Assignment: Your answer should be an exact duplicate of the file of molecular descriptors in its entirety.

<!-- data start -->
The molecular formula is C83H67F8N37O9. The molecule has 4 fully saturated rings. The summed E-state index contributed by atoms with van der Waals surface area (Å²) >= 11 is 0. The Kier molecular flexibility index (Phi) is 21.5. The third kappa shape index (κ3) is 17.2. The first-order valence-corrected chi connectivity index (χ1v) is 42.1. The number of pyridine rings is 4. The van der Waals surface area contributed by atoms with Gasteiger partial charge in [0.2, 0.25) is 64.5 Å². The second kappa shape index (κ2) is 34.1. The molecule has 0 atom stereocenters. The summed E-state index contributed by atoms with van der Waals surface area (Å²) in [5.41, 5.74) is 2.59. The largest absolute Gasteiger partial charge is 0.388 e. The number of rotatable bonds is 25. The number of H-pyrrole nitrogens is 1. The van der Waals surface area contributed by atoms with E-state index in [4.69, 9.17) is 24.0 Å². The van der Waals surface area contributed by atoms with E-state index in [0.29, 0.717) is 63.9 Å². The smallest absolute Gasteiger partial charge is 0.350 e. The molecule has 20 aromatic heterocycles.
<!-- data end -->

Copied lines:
The molecular formula is C83H67F8N37O9. The molecule has 4 fully saturated rings. The summed E-state index contributed by atoms with van der Waals surface area (Å²) >= 11 is 0. The Kier molecular flexibility index (Phi) is 21.5. The third kappa shape index (κ3) is 17.2. The first-order valence-corrected chi connectivity index (χ1v) is 42.1. The number of pyridine rings is 4. The van der Waals surface area contributed by atoms with Gasteiger partial charge in [0.2, 0.25) is 64.5 Å². The second kappa shape index (κ2) is 34.1. The molecule has 0 atom stereocenters. The summed E-state index contributed by atoms with van der Waals surface area (Å²) in [5.41, 5.74) is 2.59. The largest absolute Gasteiger partial charge is 0.388 e. The number of rotatable bonds is 25. The number of H-pyrrole nitrogens is 1. The van der Waals surface area contributed by atoms with E-state index in [4.69, 9.17) is 24.0 Å². The van der Waals surface area contributed by atoms with E-state index in [0.29, 0.717) is 63.9 Å². The smallest absolute Gasteiger partial charge is 0.350 e. The molecule has 20 aromatic heterocycles.